One of the most interesting experiences I had in dealing with language precision using the English language has to do with the word progressive. A couple of years ago, I was part of a church group discussing a controversial topic which led to a heated debate. There were people from different religious affiliations who were holding both liberal and conservative sides. In our table, there were six persons—two of them representing the liberal side of the group. While we were discussing the assigned topic, a college student holding a liberal position, said to the other three conservative peers and me: “Unlike you guys, I’m open minded and a progressive person. I do not like to use the word liberal because it has a bad connotation….” The group did not find any problem with the use of the word progressive instead of liberal. In some contexts, they are used as synonyms. But I respectfully confronted him: “Are you saying that because we hold a conservative position regarding this particular topic we are not progressive persons?” Although he did not respond at that moment, after some seconds later, the college student acknowledged that using the word progressive was not the best way to describe his position. The whole group reflected on this issue and concluded that being a progressive person does not necessarily denote holding a liberal or conservative side, but has a lot of to do with having a constant desire of promoting the betterment and improvement of the status quo. In that respect, both liberal and conservative sides can eventually be progressive or not.
This experience reminds me of one of Marilyn C. McEntyre’s claims in her book Caring for Words in a Culture of Lies. She rightly states,
“Caring for language is a moral issue. Caring for one another is not entirely separable from caring from words. Words are entrusted to us as equipment for our life together, to help us survive, guide, and nourish one another.” (p. 1-2)
This statement means that the way we use language has the potential to help or harm someone else, and because of that, we must be responsible for caring for words in the same way we care for others. We ought to do so for both the reliability of the communication process and the sake of our community’s wellness. The short yet stimulating illustration above-mentioned shows us that language precision does matter because using euphemisms will not always be helpful in our discussions, particularly as they relate to divisive issues. After discussing why the term progressive was not a good substitution for liberal in that particular context, our group conversation returned to the main topic of the discussion and became more hospitable in terms of language. In fact, all the members of the group were able to express their points of views more clearly by using more precise words and fewer euphemisms.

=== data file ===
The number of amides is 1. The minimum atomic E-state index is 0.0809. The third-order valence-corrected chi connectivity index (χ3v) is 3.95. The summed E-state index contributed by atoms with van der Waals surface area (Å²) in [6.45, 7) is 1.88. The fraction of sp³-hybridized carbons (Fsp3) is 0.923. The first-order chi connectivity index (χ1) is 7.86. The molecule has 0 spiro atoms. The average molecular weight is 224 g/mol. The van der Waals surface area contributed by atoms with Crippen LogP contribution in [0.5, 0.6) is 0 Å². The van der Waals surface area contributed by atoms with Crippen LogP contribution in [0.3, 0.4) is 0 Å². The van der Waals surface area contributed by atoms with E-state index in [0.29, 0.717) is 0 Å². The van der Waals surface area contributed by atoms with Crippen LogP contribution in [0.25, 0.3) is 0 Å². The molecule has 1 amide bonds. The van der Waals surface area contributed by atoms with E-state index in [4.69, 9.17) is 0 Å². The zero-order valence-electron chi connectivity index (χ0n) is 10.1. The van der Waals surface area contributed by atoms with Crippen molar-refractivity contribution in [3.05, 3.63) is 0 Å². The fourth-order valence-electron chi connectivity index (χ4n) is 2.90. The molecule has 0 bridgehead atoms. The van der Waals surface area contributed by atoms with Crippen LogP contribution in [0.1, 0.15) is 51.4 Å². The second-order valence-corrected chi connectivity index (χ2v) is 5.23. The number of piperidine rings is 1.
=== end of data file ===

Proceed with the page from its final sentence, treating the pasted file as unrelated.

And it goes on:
Since words have the power to build up or to tear down other people, we ought to master the practice of language care. In academia, for instance, such care is observed when researchers pay attention to the common practice of discussing other people’s ideas carefully or never personally attacking other colleagues for their ideological, political, and religious beliefs. Now since language nourishes not only our individual and group life but also spiritual life, caring for words in Christian communities has definitely a prominent place. Language plays a central role in the study of God and the relationship between Him and humanity. Therefore, it is imperative to heed the way we use our words. First, language shapes our understanding of the world, and second, through language, we also know about God. Without an adequate use of language as a foundation, the study of theology would be difficult to do responsibly.
In a few words, caring for language should be a concern of everyone, and not just of those who make their living using it—e.g. authors, columnists, and writers. However, this task is not easy. Our device-driven society today is regrettably accustomed to misuse language by promoting fallacies, partial truths, language vagueness, and so on. Because the misuse of language might eventually lead to lies and false assumptions, we must fight against this tendency. Academic writing and theological research done in community, for example, is a powerful means to do so and it is our responsibility as theologians to do it well. In the end, being a good theologian is also about being a dependable steward of language who enriches the community one belongs amidst cultural noise.
Notes & References
Marilyn C. McEntyre, Caring for Words in a Culture of Lies, (Grand Rapids: Eerdmans, 2009): 1-2.
Originally published in Stromata: The Graduate Journal of Calvin Theological Seminary 58, no.1 (2016): 5-7.